“I said a couple prayers,” Lori Moore, program director of the White County Aging Program, said. “I told the Lord that this place is a wreck and asked to have mercy and help me. We needed something, it was bad. A month later, we got a call saying that there is a big group of people that wanted to do a project for us.”
Moore was out of breath as she ran to tell program co-director Marcia Pressler about the phone call she received. A representative of men’s and women’s social clubs TNT and Zeta Rho’s Spring Sing show had just told Moore that a group of 70 college students was ready to assist them in any way needed.
“They said … ‘We’re here to give free labor, and if we win (Spring Sing), we’re going to give you the money,’” Moore said. “We just thought the money was an extra bonus, but we were just grateful for the labor. We were blessed from the beginning.”
Each year, the top three Spring Sing shows are awarded money to give to a charity of their choice. TNT, Zeta Rho and Friends’ show finished third in 2017 and was awarded $800 to give its charity. Show co-director senior Caitlin Denton said they chose the Aging Program because it welcomed more opportunity.
“It was a center that wasn’t talked about very much,” Denton said. “We wanted to choose one that didn’t get a lot of attention, and I liked the idea of trying to go and do something for them.”
Moore and Pressler requested that the students paint the main room of the John E. Lightle Center, the program’s Searcy facility. As soon as Moore got off the phone, the organization rushed to buy painting supplies, because the social clubs volunteered to come the following day.
“We had nothing to paint with,” Moore said. “We went to Sherwin-Williams and the paint (price) was astronomical, so then we went to Lowe’s, and the manager gave us a great discount. When they showed up, we were in awe of what they did.”
Moore and Pressler took a leap of faith when they bought the paint, because there was no promise of being reimbursed by receiving prize money. Once they received the check for $800 and put $300 toward the paint, the rest went toward feeding the elderly.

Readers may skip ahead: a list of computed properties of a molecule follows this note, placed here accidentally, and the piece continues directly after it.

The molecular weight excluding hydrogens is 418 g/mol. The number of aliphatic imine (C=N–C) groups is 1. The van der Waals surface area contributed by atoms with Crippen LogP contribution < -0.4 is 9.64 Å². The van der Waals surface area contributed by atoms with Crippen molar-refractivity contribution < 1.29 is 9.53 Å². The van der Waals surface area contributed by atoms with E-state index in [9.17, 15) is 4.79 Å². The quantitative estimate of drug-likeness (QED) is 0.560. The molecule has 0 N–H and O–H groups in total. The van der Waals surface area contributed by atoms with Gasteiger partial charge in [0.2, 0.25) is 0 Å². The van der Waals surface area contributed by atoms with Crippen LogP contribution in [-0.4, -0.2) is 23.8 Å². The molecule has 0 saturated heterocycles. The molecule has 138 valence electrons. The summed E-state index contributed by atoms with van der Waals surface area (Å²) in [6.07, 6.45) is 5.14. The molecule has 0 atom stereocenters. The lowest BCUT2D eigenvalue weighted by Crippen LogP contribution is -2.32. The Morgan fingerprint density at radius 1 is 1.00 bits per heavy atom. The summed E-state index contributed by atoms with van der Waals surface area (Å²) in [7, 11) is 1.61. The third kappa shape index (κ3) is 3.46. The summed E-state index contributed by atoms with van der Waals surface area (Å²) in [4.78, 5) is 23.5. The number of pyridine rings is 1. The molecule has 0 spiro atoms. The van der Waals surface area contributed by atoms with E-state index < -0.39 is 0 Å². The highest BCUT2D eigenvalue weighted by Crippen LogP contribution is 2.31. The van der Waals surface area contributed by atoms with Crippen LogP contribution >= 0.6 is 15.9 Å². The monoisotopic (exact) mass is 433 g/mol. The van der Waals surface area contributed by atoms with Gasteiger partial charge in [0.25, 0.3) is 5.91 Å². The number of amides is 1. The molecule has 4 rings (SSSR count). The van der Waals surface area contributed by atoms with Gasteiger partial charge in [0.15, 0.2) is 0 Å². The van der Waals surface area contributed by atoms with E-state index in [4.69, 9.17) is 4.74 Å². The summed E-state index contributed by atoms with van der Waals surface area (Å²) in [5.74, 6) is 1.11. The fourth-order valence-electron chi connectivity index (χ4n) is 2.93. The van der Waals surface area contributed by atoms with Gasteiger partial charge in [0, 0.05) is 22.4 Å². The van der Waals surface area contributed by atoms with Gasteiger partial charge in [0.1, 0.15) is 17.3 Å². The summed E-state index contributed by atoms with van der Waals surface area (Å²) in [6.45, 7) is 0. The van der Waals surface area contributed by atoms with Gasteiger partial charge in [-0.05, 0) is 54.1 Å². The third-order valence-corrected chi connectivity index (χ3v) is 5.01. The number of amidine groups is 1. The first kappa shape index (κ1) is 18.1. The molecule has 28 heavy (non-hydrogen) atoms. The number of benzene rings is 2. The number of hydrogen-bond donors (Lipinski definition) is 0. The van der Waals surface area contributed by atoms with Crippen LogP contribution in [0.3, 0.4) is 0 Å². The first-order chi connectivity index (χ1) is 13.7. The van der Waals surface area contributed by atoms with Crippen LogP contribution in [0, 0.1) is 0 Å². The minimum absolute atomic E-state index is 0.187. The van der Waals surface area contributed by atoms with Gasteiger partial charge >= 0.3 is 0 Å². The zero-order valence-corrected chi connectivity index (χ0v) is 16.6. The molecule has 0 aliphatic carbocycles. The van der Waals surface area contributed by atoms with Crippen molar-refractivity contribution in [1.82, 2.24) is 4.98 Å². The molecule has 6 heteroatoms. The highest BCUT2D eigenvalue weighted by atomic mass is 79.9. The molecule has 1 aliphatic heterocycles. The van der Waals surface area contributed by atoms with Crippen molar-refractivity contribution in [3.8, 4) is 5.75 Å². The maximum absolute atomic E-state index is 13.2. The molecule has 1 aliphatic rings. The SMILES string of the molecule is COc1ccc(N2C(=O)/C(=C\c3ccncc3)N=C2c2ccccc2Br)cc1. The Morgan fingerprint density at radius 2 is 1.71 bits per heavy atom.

“Most of our money goes to our Meals on Wheels program because that’s our hallmark for the whole entire aging program. I have the hardest time funding for it,” Pressler said. “It was an incredible blessing. We were so happy.”
The program has six centers in White County that distribute 7,000 meals a month. With the remaining $500, 222 meals were prepared and distributed. Pressler knew how special that extra money was for the program.
“The number one priority of the entire White County Aging Program is food,” Pressler said. “Every penny counts when you’re working in something like this.”
Denton said the experience was impactful, but thinks that more could be done for charity.
“At the end of Spring Sing, going to your charity and doing your show for them would be really neat, because you spend so much time working it for them,” Denton said. “I think it should be required to do something for your charity, because it’s really why you’re doing this.”
Pressler said she hopes this project was the beginning of Harding’s participation with the program, because the need is always there.
“I wish Harding would get more involved with these programs and was more aware of what’s happening around them,” Pressler said. “A lot (of) our seniors really enjoy when young people come and visit with them. They have a knowledge that’s dying, and if we don’t sit and listen it will just go away.”
If you would like to get involved with the White County Aging Program by delivering meals or visiting with the elderly, visit the John E. Lightle Center at 2200 E. Moore Avenue in Searcy or call 501-268-2587 for more information.